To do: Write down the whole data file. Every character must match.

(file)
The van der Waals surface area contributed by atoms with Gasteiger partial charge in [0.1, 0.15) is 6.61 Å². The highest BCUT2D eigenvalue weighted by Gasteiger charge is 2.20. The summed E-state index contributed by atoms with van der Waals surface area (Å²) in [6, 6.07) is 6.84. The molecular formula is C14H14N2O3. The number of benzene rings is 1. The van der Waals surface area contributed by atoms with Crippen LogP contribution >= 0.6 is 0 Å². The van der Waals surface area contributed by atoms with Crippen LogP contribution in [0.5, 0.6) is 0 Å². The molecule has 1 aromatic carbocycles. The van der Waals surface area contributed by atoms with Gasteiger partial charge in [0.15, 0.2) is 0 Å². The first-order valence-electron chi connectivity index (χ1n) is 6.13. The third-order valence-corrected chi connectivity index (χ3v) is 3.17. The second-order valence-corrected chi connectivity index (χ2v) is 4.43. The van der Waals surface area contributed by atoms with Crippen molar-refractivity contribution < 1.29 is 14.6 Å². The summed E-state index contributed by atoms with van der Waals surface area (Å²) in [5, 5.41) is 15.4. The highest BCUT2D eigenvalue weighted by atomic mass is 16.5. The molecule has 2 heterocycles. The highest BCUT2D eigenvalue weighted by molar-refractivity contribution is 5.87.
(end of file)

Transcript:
The van der Waals surface area contributed by atoms with Gasteiger partial charge in [0.1, 0.15) is 6.61 Å². The highest BCUT2D eigenvalue weighted by Gasteiger charge is 2.20. The summed E-state index contributed by atoms with van der Waals surface area (Å²) in [6, 6.07) is 6.84. The molecular formula is C14H14N2O3. The number of benzene rings is 1. The van der Waals surface area contributed by atoms with Crippen LogP contribution >= 0.6 is 0 Å². The van der Waals surface area contributed by atoms with Crippen LogP contribution in [0.5, 0.6) is 0 Å². The molecule has 1 aromatic carbocycles. The van der Waals surface area contributed by atoms with Gasteiger partial charge in [0.15, 0.2) is 0 Å². The first-order valence-electron chi connectivity index (χ1n) is 6.13. The third-order valence-corrected chi connectivity index (χ3v) is 3.17. The second-order valence-corrected chi connectivity index (χ2v) is 4.43. The van der Waals surface area contributed by atoms with Crippen molar-refractivity contribution < 1.29 is 14.6 Å². The summed E-state index contributed by atoms with van der Waals surface area (Å²) in [5, 5.41) is 15.4. The highest BCUT2D eigenvalue weighted by atomic mass is 16.5. The molecule has 2 heterocycles. The highest BCUT2D eigenvalue weighted by molar-refractivity contribution is 5.87.